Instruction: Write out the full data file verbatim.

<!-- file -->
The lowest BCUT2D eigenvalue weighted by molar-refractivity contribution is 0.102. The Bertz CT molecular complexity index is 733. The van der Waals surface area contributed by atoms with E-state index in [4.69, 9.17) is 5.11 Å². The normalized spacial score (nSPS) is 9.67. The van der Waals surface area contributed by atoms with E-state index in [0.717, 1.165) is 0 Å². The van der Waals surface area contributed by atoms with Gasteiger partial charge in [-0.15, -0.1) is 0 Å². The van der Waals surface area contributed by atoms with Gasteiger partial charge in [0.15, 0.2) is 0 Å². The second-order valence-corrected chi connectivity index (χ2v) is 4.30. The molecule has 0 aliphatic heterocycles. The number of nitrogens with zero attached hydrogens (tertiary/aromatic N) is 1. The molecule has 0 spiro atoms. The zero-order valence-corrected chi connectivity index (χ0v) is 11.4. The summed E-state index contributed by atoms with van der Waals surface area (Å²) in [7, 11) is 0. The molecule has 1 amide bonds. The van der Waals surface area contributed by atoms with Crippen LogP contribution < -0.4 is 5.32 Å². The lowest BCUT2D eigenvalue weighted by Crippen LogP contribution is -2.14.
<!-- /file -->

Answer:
The lowest BCUT2D eigenvalue weighted by molar-refractivity contribution is 0.102. The Bertz CT molecular complexity index is 733. The van der Waals surface area contributed by atoms with E-state index in [4.69, 9.17) is 5.11 Å². The normalized spacial score (nSPS) is 9.67. The van der Waals surface area contributed by atoms with E-state index in [0.717, 1.165) is 0 Å². The van der Waals surface area contributed by atoms with Gasteiger partial charge in [-0.15, -0.1) is 0 Å². The van der Waals surface area contributed by atoms with Gasteiger partial charge in [0.15, 0.2) is 0 Å². The second-order valence-corrected chi connectivity index (χ2v) is 4.30. The molecule has 0 aliphatic heterocycles. The number of nitrogens with zero attached hydrogens (tertiary/aromatic N) is 1. The molecule has 0 spiro atoms. The zero-order valence-corrected chi connectivity index (χ0v) is 11.4. The summed E-state index contributed by atoms with van der Waals surface area (Å²) in [7, 11) is 0. The molecule has 1 amide bonds. The van der Waals surface area contributed by atoms with Crippen LogP contribution < -0.4 is 5.32 Å². The lowest BCUT2D eigenvalue weighted by Crippen LogP contribution is -2.14.